I love the premise here: in a futuristic yet olde-worlde Paris (huzzah for slightly different locations than the ‘norm’), the survivors of a¬†war in Heaven are divided into Houses vying for power¬†over the shattered city. Scavengers ‘loot’ the bodies of Fallen Angels – literally, as in, stripping the flesh off of fingers, to mine for magic. Ick.

Without wanting to give too much away – you might be more inclined to read things in the proper order, after all! – Children of Thorns¬†shows two¬†applicants to one of the great Houses, masquerading as ‘houseless’ ones to infiltrate a rival power. The application process is perhaps a little unusual, but when strange magical eddies start to swirl, the test¬†becomes more global…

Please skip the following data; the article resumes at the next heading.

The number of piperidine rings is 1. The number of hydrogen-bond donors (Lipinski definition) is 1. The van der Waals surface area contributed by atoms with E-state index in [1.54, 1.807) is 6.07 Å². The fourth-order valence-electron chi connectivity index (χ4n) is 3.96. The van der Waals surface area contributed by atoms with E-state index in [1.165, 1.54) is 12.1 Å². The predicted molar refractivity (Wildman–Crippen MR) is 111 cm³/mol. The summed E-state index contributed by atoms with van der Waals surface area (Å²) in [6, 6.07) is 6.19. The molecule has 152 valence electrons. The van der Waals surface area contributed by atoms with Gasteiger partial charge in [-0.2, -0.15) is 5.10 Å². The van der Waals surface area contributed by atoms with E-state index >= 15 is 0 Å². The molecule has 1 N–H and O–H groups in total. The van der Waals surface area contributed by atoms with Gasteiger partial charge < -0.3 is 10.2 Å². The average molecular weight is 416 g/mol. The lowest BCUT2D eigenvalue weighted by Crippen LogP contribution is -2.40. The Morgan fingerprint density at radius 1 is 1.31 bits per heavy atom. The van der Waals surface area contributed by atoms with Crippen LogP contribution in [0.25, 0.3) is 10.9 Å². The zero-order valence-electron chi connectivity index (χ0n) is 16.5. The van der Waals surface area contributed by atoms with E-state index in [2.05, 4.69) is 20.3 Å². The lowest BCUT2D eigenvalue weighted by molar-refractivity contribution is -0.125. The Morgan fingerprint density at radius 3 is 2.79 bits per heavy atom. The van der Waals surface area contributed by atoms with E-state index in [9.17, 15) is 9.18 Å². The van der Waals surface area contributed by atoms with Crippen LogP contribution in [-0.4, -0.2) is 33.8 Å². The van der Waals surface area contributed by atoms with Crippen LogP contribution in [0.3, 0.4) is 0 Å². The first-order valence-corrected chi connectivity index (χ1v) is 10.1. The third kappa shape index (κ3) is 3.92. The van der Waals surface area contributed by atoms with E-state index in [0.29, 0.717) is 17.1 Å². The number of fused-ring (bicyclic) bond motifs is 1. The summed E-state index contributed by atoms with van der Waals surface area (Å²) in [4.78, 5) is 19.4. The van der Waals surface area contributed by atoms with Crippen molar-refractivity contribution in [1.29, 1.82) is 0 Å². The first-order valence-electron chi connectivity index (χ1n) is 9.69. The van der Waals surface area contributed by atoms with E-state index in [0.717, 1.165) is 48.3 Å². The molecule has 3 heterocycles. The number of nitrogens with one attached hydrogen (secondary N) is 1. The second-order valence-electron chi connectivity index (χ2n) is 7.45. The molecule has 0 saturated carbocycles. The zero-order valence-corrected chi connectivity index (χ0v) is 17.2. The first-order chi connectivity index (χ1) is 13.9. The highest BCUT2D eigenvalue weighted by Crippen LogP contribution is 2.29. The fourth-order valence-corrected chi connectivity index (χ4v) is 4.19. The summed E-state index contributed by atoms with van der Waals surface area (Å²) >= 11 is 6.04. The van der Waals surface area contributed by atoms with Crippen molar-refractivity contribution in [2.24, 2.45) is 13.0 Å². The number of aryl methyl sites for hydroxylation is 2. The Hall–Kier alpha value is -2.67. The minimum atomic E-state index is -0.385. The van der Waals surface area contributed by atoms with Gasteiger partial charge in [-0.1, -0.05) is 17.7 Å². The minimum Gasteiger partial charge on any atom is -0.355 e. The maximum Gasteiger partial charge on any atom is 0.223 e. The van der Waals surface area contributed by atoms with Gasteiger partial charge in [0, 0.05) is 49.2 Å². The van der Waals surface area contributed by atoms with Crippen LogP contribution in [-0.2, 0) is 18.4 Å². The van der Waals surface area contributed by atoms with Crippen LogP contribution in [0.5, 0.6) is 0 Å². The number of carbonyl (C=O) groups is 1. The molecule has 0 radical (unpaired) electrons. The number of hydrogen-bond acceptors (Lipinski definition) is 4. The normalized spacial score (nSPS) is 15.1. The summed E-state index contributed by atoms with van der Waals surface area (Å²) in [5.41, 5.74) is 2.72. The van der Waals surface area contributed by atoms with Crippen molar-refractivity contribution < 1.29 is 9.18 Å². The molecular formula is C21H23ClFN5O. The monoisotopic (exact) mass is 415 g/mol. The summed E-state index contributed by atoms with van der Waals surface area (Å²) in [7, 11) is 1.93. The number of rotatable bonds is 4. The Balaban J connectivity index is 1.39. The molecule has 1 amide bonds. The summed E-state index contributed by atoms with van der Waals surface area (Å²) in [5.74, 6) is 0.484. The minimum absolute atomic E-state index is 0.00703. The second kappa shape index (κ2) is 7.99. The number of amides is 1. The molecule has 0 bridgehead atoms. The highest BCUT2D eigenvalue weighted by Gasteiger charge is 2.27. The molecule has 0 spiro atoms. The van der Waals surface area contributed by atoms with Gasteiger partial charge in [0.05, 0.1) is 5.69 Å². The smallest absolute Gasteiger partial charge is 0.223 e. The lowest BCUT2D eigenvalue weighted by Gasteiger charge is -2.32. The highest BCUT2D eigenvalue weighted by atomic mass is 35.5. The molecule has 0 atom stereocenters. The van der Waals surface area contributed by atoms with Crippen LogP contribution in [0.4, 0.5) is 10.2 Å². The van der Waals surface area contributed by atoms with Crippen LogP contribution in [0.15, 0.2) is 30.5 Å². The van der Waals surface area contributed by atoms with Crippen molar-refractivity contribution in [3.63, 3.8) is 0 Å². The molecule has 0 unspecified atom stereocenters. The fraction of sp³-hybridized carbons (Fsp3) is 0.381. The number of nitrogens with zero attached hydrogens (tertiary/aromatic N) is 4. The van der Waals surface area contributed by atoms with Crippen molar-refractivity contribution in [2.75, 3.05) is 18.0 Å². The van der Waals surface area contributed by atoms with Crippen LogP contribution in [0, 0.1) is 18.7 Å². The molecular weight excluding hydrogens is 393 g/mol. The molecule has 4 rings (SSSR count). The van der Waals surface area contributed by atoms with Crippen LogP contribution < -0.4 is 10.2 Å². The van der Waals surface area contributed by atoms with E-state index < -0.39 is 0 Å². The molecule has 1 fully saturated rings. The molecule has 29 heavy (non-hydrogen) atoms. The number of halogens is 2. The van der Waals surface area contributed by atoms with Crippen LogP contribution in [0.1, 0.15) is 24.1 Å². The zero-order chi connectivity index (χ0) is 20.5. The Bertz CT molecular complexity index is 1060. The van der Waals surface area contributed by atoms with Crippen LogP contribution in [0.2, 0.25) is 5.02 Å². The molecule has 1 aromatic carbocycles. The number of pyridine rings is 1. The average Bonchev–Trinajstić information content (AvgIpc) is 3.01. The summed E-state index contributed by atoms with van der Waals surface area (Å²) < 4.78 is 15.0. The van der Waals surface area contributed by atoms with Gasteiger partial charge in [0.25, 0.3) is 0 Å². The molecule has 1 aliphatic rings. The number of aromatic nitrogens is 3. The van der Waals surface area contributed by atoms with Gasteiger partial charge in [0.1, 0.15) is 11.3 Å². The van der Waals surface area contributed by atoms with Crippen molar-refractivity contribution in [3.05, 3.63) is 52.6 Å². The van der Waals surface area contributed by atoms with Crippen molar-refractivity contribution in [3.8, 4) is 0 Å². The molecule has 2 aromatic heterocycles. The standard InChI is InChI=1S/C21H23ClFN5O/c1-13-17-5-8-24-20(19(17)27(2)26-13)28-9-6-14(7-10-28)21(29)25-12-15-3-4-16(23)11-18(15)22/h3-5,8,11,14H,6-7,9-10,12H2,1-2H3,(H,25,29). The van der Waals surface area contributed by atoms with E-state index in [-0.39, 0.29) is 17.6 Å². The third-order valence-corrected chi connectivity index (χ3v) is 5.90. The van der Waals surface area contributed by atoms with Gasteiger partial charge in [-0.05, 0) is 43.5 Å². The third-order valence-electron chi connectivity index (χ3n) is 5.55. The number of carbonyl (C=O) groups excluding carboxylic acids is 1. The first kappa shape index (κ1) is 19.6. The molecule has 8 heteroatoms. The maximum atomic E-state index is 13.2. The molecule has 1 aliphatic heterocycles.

I can see how this would lead into the next book, The House of Binding Thorns. Indeed, this was released as a bonus for pre-ordering the second installment, and was previously not available in any other way.

I was reasonably impressed. There’s a darkness here, and also enough of a difference from most fantasy-type fiction to pique my interest. I’m fully planning on allowing my to-read list to groan some more, and start back at the beginning!

NetGalley eARC: ~34 pages
First published: April 2017
Series: Dominion of the Fallen book 1.5
Read from 13th-15th April 2017

My rating: 7.5/10

Lost For Words – Stephanie Butland

“A book is a match in the smoking second between strike and flame.”